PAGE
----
Over the medium- to longer-term, the Federal Reserve’s and other central banks’ highly accommodative monetary policy strategies may produce some give-back for equities as they begin to unwind some of their crisis-era policies, argued JPMorgan’s Lakos-Bujas.
“Liquidity tapering, higher rates and [an] inflation scare are key medium/long-term risks,” he said. “Record global central bank liquidity has been key in supporting equities by facilitating credit market function and helping restore balance sheet cash across sectors. This has helped keep afloat both healthy and marginal companies, and fund new / emerging companies.”
To be sure, the Federal Reserve has recently signaled that interest rates would likely remain near-zero through at least 2023, and that its current, aggressive rate of asset purchases would continue until “substantial further progress” has been made in the post-virus economic recovery. But the Fed’s longer-term path forward for monetary policy – and any signals of tweaks to come that may emerge next year – will be something to watch for investors.
“When the Fed signals some tapering, we would see it as a risk-off event triggering some de-rating in multiples,” he said.
Meanwhile, although many analysts expect inflation to remain relatively subdued through next year, Lakos-Bujas made the case for 2021 to lay the groundwork for the start of an eventual trend higher.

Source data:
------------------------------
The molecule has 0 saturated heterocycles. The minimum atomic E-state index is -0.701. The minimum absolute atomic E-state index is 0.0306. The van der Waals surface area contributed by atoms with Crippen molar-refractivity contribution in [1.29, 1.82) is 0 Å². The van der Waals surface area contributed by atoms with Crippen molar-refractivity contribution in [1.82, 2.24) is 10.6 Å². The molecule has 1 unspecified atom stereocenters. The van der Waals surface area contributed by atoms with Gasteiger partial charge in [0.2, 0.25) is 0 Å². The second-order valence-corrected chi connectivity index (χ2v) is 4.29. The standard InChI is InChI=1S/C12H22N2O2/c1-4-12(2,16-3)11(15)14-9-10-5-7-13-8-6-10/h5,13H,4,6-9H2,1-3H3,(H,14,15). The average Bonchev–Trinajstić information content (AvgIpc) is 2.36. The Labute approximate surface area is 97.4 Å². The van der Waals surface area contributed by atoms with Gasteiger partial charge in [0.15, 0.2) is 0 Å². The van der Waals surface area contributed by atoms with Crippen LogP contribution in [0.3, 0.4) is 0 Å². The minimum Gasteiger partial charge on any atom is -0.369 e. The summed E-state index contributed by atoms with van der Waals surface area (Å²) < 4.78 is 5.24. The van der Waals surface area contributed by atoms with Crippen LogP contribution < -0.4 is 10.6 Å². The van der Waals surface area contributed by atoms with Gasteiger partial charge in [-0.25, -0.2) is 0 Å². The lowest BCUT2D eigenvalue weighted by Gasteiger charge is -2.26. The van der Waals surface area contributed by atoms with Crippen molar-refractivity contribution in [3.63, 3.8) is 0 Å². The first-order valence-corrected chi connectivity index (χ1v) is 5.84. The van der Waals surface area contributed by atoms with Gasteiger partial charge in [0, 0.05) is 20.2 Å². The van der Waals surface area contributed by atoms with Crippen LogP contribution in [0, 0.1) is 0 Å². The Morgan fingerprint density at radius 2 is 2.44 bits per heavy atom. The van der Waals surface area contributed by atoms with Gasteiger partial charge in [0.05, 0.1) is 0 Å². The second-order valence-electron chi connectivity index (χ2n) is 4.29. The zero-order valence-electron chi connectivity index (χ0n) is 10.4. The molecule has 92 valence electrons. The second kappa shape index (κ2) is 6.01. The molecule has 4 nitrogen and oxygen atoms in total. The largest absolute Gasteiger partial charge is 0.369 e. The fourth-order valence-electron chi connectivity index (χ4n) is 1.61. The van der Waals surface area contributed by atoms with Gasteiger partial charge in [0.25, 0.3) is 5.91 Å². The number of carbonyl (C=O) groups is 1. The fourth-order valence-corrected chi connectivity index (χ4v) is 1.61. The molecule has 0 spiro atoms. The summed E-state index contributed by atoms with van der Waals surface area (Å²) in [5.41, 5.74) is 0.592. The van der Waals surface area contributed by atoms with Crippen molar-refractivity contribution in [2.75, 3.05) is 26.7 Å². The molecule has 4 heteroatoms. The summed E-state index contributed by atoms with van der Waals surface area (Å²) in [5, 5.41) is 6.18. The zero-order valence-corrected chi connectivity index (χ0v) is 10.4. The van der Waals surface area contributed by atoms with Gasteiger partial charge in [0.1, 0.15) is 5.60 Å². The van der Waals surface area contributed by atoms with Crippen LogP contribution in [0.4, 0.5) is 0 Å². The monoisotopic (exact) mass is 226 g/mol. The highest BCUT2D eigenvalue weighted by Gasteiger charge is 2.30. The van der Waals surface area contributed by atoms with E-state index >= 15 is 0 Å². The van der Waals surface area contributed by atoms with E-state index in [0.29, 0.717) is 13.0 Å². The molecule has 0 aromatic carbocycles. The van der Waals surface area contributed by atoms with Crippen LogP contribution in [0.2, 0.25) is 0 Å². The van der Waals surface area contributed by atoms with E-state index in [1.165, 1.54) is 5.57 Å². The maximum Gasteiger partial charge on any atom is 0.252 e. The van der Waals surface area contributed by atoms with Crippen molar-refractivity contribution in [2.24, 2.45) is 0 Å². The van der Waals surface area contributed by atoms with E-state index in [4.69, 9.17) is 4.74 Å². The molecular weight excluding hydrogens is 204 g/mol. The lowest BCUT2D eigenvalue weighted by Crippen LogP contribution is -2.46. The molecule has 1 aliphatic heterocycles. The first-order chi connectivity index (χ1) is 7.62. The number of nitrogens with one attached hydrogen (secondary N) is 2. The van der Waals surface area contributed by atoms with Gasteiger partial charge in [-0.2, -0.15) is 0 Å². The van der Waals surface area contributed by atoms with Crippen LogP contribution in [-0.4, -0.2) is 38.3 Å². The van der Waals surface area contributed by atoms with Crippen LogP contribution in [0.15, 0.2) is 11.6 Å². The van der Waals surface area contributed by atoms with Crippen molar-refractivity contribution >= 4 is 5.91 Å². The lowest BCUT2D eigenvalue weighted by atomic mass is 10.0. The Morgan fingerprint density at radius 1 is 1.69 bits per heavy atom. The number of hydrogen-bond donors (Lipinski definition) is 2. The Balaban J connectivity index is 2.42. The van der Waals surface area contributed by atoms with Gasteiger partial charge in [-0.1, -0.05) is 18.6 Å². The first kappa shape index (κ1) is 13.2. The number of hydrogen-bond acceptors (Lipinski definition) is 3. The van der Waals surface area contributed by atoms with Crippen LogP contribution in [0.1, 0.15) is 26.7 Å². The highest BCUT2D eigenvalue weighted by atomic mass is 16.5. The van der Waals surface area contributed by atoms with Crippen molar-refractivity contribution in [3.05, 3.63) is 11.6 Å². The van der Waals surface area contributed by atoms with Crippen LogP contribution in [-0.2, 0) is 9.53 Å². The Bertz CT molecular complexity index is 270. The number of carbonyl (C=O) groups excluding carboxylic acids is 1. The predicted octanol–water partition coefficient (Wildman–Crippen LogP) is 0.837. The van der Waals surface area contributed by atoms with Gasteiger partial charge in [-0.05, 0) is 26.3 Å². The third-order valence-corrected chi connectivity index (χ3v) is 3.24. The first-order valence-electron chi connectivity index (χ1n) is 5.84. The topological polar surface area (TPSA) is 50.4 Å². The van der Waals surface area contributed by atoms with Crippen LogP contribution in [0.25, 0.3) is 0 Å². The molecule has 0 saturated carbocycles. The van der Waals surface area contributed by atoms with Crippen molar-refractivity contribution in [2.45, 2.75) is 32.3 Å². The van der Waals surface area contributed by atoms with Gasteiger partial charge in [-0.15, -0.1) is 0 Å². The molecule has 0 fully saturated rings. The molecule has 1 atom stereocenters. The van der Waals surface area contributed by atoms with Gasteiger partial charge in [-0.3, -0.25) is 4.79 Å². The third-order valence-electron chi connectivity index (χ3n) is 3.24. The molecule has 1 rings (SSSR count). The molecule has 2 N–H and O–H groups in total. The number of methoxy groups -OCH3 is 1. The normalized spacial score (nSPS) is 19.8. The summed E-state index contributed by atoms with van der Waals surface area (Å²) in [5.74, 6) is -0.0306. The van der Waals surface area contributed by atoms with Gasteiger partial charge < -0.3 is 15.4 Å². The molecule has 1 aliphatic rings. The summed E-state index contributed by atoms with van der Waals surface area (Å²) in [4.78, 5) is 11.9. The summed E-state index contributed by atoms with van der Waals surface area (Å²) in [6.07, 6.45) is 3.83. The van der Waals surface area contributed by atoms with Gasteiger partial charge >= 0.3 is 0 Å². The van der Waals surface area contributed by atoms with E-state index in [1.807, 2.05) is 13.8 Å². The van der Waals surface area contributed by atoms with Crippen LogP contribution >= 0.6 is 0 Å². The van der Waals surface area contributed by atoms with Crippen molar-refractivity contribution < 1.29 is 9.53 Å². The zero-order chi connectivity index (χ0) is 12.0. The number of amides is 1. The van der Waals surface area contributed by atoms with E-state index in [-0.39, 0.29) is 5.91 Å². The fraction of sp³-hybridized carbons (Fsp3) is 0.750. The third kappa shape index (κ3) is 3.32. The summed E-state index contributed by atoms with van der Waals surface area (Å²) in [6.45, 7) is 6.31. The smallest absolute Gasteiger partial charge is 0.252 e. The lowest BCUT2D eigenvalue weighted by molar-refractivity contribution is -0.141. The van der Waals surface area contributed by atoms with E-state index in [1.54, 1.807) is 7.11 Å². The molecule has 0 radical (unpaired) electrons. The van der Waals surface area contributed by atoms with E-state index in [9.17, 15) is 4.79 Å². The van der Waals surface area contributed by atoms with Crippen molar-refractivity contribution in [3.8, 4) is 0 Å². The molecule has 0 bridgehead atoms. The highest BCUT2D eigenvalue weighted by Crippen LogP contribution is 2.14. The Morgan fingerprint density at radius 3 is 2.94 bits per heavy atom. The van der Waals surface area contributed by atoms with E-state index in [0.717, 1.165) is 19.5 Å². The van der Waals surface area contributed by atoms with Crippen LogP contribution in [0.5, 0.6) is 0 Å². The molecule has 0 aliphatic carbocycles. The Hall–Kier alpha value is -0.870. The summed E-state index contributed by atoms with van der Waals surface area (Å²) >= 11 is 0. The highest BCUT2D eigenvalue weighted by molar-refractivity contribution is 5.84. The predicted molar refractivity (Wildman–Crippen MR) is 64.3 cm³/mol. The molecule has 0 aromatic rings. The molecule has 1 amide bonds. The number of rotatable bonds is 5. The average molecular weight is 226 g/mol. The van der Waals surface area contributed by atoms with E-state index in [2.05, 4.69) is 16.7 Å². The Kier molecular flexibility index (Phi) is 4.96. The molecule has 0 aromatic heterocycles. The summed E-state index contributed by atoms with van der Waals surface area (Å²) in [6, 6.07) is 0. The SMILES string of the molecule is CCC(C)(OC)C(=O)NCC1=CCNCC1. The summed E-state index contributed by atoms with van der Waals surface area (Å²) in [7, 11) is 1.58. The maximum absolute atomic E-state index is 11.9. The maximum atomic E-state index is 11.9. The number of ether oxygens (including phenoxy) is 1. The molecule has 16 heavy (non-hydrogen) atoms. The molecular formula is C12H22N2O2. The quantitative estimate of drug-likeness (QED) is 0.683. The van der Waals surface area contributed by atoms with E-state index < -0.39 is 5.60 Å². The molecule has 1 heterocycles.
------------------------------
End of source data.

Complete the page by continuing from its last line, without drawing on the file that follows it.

“The market expects some firming of the cyclical component of inflation concurrent with cycle expansion in 2021,” he said. “However, longer term, the risk of structural increase in trend (i.e. average) inflation may be higher than any time in the last 25 years or so.”
“The huge injection of money/QE [quantitative easing], the Fed’s expressed tolerance of higher inflation for a while and large public debt pose an inflation tail risk, and could have significant negative implications for equity valuation/multiples and many quantitative strategies that are back tested in a mostly low inflation environment,” he said.
Emily McCormick is a reporter for Yahoo Finance. Follow her on Twitter: @emily_mcck